Message from the CEO

I am pleased to report that the trends mentioned in the last Newsletter continue to improve. We can now boast successful delivery of aptamers to a range of small and large molecule targets for customers in academia, biotech and big Pharma. We are also moving towards integration of aptamers into devices and are in partnership with several diagnostic companies developing a range of novel tests.

Ongoing success has ensured continued investment which has been used to enable the expansion of our robotic automation platform and the expert aptamer selection team. I am also pleased to announce that we are now working with KPMG, one of the world’s leading accounting, legal and management consultancy firms, on the future direction and financial backing for the Company.

Regarding scientific strategy, recent data from an Aptamer Group sponsored PhD project has demonstrated the use of aptamers as delivery vehicles for therapeutic compounds in the form of Aptamer Drug Conjugates (ApDCs). Our long term aim is to develop aptamers as therapeutics, progressing to first in man clinical trials before partnering or licensing.

As always, my team and I would be delighted to hear from you to discuss how aptamers can be utilised as the preferred affinity/binding molecules in your research, drug discovery and drug development programs.

– Dr Arron Tolley (CEO)

Aptamer Selection Against Small Molecule Targets

Aptamers can now be routinely selected against small molecule targets. These are typically <900Da, non-immunogenic and not amenable to antibody generation.

The selection method is different to that for proteins, being based on a solution phase selection methodology that does not require the immobilisation of the target molecule, meaning that the targets can be used for selection in their biologically active form. This process was first implemented manually within Aptamer Group and then fully automated within a 6 month time frame. In addition to rapid delivery, automation improves reproducibility and accuracy in the aptamer selection process.

In the past several months, Aptamer Group has selected aptamers against more than 20 small molecule targets where antibodies were not applicable. By the introduction of counter selection targets, incredible levels of specificity have been engineered into some of the final aptamers. Also, aptamers have been selected to operate in complex matrices such as human sweat and human plasma. These matrices are introduced gradually during selection to ensure that optimal target binding aptamers are identified.

Successful projects have also enabled the development of a biosensor for the detection of therapeutic concentrations of a chemotherapeutic in human plasma and also a number of diagnostic applications.

Innovation from our R&D department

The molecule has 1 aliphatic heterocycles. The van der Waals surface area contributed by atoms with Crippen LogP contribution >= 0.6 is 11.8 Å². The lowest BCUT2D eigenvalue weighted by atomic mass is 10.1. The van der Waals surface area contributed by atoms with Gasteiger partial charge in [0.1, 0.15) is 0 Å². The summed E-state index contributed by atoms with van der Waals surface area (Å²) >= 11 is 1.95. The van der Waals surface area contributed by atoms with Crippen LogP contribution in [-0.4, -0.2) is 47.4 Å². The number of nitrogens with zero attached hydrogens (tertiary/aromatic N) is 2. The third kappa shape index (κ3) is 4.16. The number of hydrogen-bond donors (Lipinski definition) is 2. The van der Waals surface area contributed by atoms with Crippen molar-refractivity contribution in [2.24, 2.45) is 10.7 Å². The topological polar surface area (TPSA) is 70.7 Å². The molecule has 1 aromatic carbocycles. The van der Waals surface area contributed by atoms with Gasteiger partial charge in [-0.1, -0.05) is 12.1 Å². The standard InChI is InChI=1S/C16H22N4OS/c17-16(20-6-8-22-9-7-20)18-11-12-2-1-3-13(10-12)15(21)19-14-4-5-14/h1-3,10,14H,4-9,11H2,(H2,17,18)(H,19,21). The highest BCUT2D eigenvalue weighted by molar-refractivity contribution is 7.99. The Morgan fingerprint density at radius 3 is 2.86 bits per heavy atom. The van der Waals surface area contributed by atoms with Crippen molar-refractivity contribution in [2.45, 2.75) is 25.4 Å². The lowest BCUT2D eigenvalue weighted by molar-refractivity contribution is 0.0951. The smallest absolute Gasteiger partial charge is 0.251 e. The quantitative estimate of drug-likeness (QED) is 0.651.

Since the formation of our R&D department, Dr David Bunka and the team have been working hard to develop strategies for customer targets which can be implemented across the complete aptamer selection process.

The steps our R&D team have been making are not only dedicated towards adapting to new projects. During the past few months they have been working on several techniques to be introduced into the rest of the laboratory. Recent methods which have been brought into the selection process allow us to optimise the next round of selection more easily.

Another method which is currently being used allows us to reduce the time required for each round of selection. A key step for progression to the next selection round is the quantification of appropriate aptamers. Previously, QPCR had been used which is a very time consuming process. The new method is able to quantify nucleic acid in a matter of minutes, saving days of work per selection round.

We are excited to be able to pass these developments onto you through the services we provide.

Edward Barnes finishes his PhD research

Over the past few years, Edward has been working towards earning a Ph.D. using aptamer science. Through this time, he has worked at Aptamer Group assisting with the development of new processes and the running of the lab. This month we took some time to speak with Edward about his work, and his time here at Aptamer Group.

How long have you been working with aptamers?
I have now been working with aptamers for more than 6 years. I first used aptamers during my undergraduate degree at the University of Leeds, where I worked under Dr David Bunka, for my final project which required me to use aptamers as an alternative to antibodies. I continued using aptamers during my Master’s thesis at the University of York. When I finished my Masters in 2013 I joined Aptamer Group.

How does your Ph.D. work translate into your work at Aptamer Group?
The majority of my Ph.D. research has been done at Aptamer Group. I have become very familiar with all of the protocols (having developed some of them myself!) that are used in the lab for aptamer selection. During this time I’ve picked up key self-management skills which I am able to apply to my new role as Laboratory Manager.

Brief Updates